Batons of The Duke of Wellington
The victor over Napoleon at the Battle of Waterloo was honoured by not only receiving his Field Marshal's Baton from the Regent of the United Kingdom of Great Britain and Ireland, he was showered with Batons from Portugal, Prussia, The Netherlands, Spain, Hanover, Austria, and Russia, eight Batons in all.
At the Late Duke's funeral, they were all carried by Officers deputed from the different Kingdoms.
Here is some more detail from the Victorian web.
Batons of the Late Duke of Wellington. [Scanned image and text by Philip V. Allingham. This image may be used without prior permission for any cholarly or educational purpose.]
In our Engraving, we represent [opposite] the various batons given to the late Duke of Wellington by the Allied Sovereigns. For more easy reference, we have numbered the batons in the Engraving, and their descriptions we now proceed to give.
- No. 1, the Baton of Portugal, is of burnished gold; it is surmounted by a Crown, and on a shield are the arms of Portugal.
- No. 2, the Baton of Prussia, is of burnished gold, and is of classic ornamentation; it bears two eagles displayed, holding the sceptre and orb of sovereignty.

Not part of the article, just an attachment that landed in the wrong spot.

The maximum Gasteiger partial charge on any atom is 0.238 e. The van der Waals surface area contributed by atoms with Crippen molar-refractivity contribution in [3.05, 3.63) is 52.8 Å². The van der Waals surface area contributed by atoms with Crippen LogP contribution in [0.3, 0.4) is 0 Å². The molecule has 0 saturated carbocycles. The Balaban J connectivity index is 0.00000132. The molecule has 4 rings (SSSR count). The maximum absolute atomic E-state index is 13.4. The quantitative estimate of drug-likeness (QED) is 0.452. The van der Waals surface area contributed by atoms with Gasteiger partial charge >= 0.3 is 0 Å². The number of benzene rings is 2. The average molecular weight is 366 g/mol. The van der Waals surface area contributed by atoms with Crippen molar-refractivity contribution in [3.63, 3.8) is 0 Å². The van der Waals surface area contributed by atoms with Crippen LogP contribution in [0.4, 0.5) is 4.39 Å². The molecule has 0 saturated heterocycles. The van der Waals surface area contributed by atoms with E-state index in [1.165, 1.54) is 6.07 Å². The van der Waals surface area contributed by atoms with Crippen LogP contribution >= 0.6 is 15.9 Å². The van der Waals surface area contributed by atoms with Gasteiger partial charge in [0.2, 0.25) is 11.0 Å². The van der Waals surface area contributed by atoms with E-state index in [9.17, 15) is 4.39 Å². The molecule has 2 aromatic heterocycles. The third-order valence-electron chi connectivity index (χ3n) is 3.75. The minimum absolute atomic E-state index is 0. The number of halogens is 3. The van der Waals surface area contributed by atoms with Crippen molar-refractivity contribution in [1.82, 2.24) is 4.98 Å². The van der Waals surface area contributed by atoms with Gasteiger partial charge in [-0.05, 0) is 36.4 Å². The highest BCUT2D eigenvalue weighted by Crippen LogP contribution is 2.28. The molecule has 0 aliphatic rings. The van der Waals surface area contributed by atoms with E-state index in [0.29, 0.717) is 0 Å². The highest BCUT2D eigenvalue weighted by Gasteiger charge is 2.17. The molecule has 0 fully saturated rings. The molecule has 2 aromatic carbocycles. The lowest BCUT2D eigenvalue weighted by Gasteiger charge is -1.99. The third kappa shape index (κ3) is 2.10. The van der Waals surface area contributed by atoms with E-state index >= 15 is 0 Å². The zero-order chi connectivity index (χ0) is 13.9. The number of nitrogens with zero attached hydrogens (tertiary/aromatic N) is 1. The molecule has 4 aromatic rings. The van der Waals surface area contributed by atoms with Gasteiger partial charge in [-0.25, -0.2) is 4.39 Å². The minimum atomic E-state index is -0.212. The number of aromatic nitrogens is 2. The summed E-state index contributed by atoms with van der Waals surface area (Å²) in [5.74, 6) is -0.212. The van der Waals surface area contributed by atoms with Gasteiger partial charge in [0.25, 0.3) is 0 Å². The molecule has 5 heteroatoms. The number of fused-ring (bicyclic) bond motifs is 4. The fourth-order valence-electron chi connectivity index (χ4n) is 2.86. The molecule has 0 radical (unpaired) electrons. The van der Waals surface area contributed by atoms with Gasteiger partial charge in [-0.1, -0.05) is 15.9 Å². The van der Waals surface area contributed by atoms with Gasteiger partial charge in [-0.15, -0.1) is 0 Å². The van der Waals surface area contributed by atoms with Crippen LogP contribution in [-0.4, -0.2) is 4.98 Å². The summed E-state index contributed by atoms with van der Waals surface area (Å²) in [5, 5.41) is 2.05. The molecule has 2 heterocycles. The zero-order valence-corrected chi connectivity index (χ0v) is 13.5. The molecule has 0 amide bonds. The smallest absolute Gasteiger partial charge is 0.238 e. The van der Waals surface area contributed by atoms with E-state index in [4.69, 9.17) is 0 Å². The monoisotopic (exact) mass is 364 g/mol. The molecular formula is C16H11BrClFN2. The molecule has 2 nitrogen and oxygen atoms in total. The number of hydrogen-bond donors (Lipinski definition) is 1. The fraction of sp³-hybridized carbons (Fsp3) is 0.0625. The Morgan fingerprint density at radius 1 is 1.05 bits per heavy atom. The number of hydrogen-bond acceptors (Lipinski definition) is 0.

- No. 3, England, is of gold, and is surmounted with the group of St. George and the Dragon. This baton is excessively rich in its decoration, as our Engraving shows; and at the end of it is engraven this inscription:
From his Royal Highness
George Augustus Frederick,
of the United Kingdom of
Great Britain and Ireland
to Arthure, Marquess of Wellesley, K. G.,
Field-Marshall of England.
- No. 4, the Netherlands. This is one of the simplest, but perhaps the most elegant of the batons, the Greek ornaments being introduced very tastefully. The arms of the Netherlands are in the upper division.
- No. 5 is the baton of Spain. Like that of Portugal, it is crowned; but it is shorter in its proportions. It is of burnished gold, and bears the armorial ensigns of Spain.
- No. 6 ( lying across in our Engraving ) is Hanover. The crown and ends of the staff are gold; but the chief part of the baton is covered with crimson velvet, powdered with silver horses--the Hanoverian arms; and a silver horse is placed above the crown.
- No. 7 is Austria. This baton is of burnished gold, and the wreaths round it are in dead gold. The other portions are extremely plain; whilst
- No. 8, the baton of Russia, is of gold, and the alternate wreaths of laurel and oak, which twine round it; and the colklars round the staff are set with diamonds of great value. The ground is frosted gold.
Absolutely amazing that the Iron Duke would be so honoured by the crowned heads of Europe, I cannot cite any other Field Marshal who managed to be awarded any Baton other than his own country's one.